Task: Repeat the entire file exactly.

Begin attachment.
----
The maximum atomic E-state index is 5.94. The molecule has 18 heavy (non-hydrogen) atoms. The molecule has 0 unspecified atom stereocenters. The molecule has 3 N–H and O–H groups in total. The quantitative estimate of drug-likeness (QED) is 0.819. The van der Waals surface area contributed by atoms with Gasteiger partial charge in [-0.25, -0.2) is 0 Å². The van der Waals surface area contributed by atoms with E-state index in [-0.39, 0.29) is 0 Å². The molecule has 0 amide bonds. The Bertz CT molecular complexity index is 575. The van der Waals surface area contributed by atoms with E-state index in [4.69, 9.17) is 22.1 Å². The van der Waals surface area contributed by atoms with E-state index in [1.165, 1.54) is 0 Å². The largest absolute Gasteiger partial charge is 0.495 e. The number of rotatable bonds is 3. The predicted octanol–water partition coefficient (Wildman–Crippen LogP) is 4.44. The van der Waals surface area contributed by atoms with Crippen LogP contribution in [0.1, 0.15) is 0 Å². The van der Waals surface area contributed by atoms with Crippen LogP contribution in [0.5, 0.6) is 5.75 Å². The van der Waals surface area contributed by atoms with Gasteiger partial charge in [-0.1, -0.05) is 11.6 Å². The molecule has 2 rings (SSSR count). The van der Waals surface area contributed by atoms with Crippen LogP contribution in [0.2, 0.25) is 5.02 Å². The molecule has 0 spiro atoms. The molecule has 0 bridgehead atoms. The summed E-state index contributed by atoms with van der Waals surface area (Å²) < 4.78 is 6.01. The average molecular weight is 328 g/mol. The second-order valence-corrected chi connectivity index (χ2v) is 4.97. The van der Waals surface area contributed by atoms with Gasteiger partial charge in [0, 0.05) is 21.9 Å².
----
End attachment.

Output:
The maximum atomic E-state index is 5.94. The molecule has 18 heavy (non-hydrogen) atoms. The molecule has 0 unspecified atom stereocenters. The molecule has 3 N–H and O–H groups in total. The quantitative estimate of drug-likeness (QED) is 0.819. The van der Waals surface area contributed by atoms with Gasteiger partial charge in [-0.25, -0.2) is 0 Å². The van der Waals surface area contributed by atoms with E-state index in [-0.39, 0.29) is 0 Å². The molecule has 0 amide bonds. The Bertz CT molecular complexity index is 575. The van der Waals surface area contributed by atoms with E-state index in [4.69, 9.17) is 22.1 Å². The van der Waals surface area contributed by atoms with E-state index in [1.165, 1.54) is 0 Å². The largest absolute Gasteiger partial charge is 0.495 e. The number of rotatable bonds is 3. The predicted octanol–water partition coefficient (Wildman–Crippen LogP) is 4.44. The van der Waals surface area contributed by atoms with Crippen LogP contribution in [0.1, 0.15) is 0 Å². The van der Waals surface area contributed by atoms with Crippen LogP contribution in [0.5, 0.6) is 5.75 Å². The van der Waals surface area contributed by atoms with Gasteiger partial charge in [-0.1, -0.05) is 11.6 Å². The molecule has 2 rings (SSSR count). The van der Waals surface area contributed by atoms with Crippen LogP contribution in [0.2, 0.25) is 5.02 Å². The molecule has 0 spiro atoms. The molecule has 0 bridgehead atoms. The summed E-state index contributed by atoms with van der Waals surface area (Å²) < 4.78 is 6.01. The average molecular weight is 328 g/mol. The second-order valence-corrected chi connectivity index (χ2v) is 4.97. The van der Waals surface area contributed by atoms with Gasteiger partial charge in [0, 0.05) is 21.9 Å².